SANTA CRUZ (KPIX 5) — Santa Cruz city council members found a way around the law to remove the tents on a homeless encampment on Main Beach near the Santa Cruz Beach Boardwalk — at least overnight.

On Tuesday, they voted 6-1 to pass a public access policy that would prohibit people from using the dry beach of Main Beach from midnight to one hour before sunrise except to access the wet sand, which can still be used at all hours of the day.

The camp has grown significantly in size in the last month, and there’s nothing illegal about it. A court ruling last year made it legal to camp on public property.

“I think it’s a safety health issue,” said Santa Cruz resident Karl Anderle. “Kids go down on the beach, put two and two together, it could be a bad scene; we’ve found needles everywhere up and down this beach.”

According to a city report, there were five tents on Main Beach last month. There were nearly 40 on Wednesday. As the tents have multiplied, city leaders and residents have said so has the trash on the beach, including urine, feces, alcohol containers, drugs and needles. Main Beach has been deemed a public health and safety hazard by city officials.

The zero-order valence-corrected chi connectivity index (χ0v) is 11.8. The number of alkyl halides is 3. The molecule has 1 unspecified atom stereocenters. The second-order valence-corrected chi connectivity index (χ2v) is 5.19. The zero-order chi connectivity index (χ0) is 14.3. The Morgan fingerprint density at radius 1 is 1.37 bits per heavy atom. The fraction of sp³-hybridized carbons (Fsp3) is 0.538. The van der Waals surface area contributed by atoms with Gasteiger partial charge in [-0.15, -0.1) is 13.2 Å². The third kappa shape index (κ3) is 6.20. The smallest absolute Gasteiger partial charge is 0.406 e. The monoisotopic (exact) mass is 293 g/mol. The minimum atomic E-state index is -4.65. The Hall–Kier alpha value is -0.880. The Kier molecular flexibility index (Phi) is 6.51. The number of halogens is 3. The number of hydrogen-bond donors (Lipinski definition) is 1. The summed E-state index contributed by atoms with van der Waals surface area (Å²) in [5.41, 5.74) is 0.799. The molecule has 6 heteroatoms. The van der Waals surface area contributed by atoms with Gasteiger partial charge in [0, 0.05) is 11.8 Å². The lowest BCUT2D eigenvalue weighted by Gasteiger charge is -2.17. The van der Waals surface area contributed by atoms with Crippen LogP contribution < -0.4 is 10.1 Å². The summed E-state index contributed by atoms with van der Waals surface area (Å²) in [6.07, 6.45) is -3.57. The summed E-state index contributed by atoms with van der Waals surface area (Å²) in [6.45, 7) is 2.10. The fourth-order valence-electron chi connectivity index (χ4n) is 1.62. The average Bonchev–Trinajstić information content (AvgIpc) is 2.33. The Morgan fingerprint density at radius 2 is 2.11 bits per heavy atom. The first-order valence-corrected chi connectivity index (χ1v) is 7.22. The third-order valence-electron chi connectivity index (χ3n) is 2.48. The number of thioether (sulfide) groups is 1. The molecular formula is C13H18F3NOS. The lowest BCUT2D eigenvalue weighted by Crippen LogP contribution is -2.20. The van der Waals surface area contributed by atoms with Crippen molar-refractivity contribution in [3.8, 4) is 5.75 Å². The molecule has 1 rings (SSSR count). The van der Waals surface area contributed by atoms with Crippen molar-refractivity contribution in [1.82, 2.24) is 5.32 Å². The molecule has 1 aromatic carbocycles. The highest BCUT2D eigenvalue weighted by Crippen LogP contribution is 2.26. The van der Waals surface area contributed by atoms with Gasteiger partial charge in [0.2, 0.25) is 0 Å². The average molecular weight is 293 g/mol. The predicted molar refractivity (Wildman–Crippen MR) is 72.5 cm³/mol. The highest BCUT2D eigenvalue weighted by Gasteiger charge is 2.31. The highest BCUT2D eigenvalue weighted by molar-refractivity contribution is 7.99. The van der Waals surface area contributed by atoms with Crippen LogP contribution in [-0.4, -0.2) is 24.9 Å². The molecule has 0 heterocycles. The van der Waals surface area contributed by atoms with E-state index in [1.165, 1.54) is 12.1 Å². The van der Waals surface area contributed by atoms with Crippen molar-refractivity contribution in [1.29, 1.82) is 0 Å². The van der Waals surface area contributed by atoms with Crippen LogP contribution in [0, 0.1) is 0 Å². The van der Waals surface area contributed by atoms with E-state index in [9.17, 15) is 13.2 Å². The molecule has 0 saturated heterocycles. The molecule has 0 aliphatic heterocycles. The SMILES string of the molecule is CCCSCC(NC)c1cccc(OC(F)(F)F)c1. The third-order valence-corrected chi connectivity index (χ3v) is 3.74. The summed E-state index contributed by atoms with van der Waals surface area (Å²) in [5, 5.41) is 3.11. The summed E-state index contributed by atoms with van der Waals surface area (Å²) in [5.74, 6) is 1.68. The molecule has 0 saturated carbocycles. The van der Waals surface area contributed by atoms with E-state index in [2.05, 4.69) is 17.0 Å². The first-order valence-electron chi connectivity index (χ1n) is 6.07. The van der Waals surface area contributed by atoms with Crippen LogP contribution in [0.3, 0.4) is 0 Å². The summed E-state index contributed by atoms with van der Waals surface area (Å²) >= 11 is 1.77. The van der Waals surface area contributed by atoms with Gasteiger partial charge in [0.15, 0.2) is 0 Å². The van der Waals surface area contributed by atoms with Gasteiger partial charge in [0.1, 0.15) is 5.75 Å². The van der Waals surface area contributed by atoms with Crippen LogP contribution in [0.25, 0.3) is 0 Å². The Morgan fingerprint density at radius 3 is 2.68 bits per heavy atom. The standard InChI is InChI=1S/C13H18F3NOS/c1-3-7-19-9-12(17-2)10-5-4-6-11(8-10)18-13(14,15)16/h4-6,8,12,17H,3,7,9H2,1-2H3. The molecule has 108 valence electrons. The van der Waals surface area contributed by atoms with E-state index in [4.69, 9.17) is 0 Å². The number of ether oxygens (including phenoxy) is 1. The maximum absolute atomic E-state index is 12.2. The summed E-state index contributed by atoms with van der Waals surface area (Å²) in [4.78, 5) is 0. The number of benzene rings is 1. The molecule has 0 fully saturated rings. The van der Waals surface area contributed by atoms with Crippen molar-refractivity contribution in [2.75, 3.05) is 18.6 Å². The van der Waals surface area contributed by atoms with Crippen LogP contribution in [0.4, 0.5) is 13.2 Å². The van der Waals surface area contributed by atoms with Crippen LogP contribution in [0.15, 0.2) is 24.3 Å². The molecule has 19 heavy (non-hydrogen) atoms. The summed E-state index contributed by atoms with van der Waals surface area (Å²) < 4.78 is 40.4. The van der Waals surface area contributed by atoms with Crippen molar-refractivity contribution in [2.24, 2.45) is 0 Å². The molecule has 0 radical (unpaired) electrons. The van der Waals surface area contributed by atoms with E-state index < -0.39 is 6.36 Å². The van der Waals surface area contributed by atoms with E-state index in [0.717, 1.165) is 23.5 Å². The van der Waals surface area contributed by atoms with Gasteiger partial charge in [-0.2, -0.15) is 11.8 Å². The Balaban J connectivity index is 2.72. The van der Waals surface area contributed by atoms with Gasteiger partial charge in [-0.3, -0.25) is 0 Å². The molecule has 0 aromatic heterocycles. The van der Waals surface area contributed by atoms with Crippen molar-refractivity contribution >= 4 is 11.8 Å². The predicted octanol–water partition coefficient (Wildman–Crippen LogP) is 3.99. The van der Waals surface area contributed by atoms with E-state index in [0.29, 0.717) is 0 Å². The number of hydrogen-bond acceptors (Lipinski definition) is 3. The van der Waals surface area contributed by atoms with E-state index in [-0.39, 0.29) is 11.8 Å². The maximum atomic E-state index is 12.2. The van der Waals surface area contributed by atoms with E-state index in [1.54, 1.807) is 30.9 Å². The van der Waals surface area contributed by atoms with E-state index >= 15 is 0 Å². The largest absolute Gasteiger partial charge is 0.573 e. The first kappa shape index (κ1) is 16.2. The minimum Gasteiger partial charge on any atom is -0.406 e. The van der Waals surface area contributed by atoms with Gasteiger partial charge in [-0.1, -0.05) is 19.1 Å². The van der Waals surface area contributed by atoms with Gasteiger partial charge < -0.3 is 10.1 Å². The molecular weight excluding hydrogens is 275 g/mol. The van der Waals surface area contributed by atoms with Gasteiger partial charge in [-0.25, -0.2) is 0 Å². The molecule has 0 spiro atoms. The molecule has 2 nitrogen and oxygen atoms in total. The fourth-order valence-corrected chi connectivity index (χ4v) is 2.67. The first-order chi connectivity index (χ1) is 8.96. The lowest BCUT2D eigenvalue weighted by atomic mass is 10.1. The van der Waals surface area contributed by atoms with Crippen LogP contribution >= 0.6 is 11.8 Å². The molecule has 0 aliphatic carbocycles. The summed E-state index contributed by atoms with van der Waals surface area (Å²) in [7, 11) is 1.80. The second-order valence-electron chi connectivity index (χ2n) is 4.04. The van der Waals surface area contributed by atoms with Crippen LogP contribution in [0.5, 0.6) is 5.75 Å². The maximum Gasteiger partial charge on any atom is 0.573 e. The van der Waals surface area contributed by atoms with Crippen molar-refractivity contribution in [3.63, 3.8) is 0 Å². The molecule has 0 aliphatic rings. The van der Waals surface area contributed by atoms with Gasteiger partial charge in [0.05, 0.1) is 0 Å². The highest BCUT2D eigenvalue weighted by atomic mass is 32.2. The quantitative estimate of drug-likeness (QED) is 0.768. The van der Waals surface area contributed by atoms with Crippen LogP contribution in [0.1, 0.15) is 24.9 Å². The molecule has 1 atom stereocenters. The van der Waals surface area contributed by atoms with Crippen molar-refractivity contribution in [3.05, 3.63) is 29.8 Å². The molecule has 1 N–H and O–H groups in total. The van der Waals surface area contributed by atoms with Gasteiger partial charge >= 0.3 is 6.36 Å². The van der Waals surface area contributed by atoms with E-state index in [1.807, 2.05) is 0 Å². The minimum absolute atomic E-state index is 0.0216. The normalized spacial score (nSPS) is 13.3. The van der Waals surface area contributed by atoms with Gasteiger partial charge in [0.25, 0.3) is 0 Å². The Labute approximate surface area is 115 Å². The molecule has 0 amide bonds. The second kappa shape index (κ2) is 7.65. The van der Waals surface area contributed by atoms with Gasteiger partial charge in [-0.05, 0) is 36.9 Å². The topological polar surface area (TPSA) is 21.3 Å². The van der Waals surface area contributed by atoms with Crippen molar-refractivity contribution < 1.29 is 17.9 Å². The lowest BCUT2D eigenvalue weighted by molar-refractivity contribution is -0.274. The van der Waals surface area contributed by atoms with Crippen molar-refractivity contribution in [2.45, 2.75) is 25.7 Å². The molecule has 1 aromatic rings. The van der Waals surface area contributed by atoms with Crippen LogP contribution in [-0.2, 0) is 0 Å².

But Jake Eitel, who lives in a tent on the beach, said the homeless help pick up the garbage.

“You ever see what the tourists on a Saturday or Sunday leave,” Eitel said. “I mean, this beach is trashed by the end of the weekend.”

During the council meeting Tuesday, a local hotel owner said that the occupancy has decreased this year.

“We have had employees threatened, we have had homeless sleep on the front porch, we have had homeless enter the hotel and try to use the microwave and the bathroom,” he told council members.

The policy will sunset several months after its implemented to allow city council members to discuss whether the policy is working. A city spokesperson said the plan isn’t to immediately remove the tents. Instead they’ll try to work with the homeless who live on Main Beach one-by-one to see if they can get them services.

Eitel said he’ll just find a place to sleep at night, and come back to Main Beach when it opens in the morning.

He said he sleeps on the beach not just because of the views, but also because it’s safe.

“A safe place, yeah, I’ve been robbed many times when I sleep,” he said. “It’s tough, the homeless is a tough community.”

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